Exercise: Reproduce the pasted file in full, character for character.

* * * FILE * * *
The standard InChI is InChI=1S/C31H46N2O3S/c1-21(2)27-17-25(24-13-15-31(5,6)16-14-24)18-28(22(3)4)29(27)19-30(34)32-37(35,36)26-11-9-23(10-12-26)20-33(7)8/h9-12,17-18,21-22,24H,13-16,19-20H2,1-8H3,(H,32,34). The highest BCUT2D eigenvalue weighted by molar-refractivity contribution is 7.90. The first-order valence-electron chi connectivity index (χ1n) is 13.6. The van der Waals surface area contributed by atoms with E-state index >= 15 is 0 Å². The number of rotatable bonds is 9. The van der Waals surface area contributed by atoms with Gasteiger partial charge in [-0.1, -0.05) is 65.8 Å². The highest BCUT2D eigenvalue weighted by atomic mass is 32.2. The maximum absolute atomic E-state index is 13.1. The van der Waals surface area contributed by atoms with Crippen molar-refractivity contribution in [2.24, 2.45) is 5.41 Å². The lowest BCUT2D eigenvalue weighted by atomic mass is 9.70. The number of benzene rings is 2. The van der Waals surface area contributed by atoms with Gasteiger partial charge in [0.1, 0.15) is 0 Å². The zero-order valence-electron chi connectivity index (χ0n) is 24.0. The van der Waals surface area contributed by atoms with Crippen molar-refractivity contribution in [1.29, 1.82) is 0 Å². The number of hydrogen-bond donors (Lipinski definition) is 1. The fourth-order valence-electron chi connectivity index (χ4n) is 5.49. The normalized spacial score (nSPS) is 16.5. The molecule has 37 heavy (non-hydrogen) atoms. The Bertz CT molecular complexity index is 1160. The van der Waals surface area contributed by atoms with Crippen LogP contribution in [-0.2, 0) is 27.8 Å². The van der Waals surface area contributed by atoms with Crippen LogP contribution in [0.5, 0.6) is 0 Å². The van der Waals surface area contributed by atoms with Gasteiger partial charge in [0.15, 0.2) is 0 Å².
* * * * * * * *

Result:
The standard InChI is InChI=1S/C31H46N2O3S/c1-21(2)27-17-25(24-13-15-31(5,6)16-14-24)18-28(22(3)4)29(27)19-30(34)32-37(35,36)26-11-9-23(10-12-26)20-33(7)8/h9-12,17-18,21-22,24H,13-16,19-20H2,1-8H3,(H,32,34). The highest BCUT2D eigenvalue weighted by molar-refractivity contribution is 7.90. The first-order valence-electron chi connectivity index (χ1n) is 13.6. The van der Waals surface area contributed by atoms with E-state index >= 15 is 0 Å². The number of rotatable bonds is 9. The van der Waals surface area contributed by atoms with Gasteiger partial charge in [-0.1, -0.05) is 65.8 Å². The highest BCUT2D eigenvalue weighted by atomic mass is 32.2. The maximum absolute atomic E-state index is 13.1. The van der Waals surface area contributed by atoms with Crippen molar-refractivity contribution in [2.24, 2.45) is 5.41 Å². The lowest BCUT2D eigenvalue weighted by atomic mass is 9.70. The number of benzene rings is 2. The van der Waals surface area contributed by atoms with Gasteiger partial charge in [0.1, 0.15) is 0 Å². The zero-order valence-electron chi connectivity index (χ0n) is 24.0. The van der Waals surface area contributed by atoms with Crippen molar-refractivity contribution in [1.29, 1.82) is 0 Å². The number of hydrogen-bond donors (Lipinski definition) is 1. The fourth-order valence-electron chi connectivity index (χ4n) is 5.49. The normalized spacial score (nSPS) is 16.5. The molecule has 37 heavy (non-hydrogen) atoms. The Bertz CT molecular complexity index is 1160. The van der Waals surface area contributed by atoms with Crippen LogP contribution in [-0.2, 0) is 27.8 Å². The van der Waals surface area contributed by atoms with Crippen LogP contribution in [0.5, 0.6) is 0 Å². The van der Waals surface area contributed by atoms with Gasteiger partial charge in [0.15, 0.2) is 0 Å².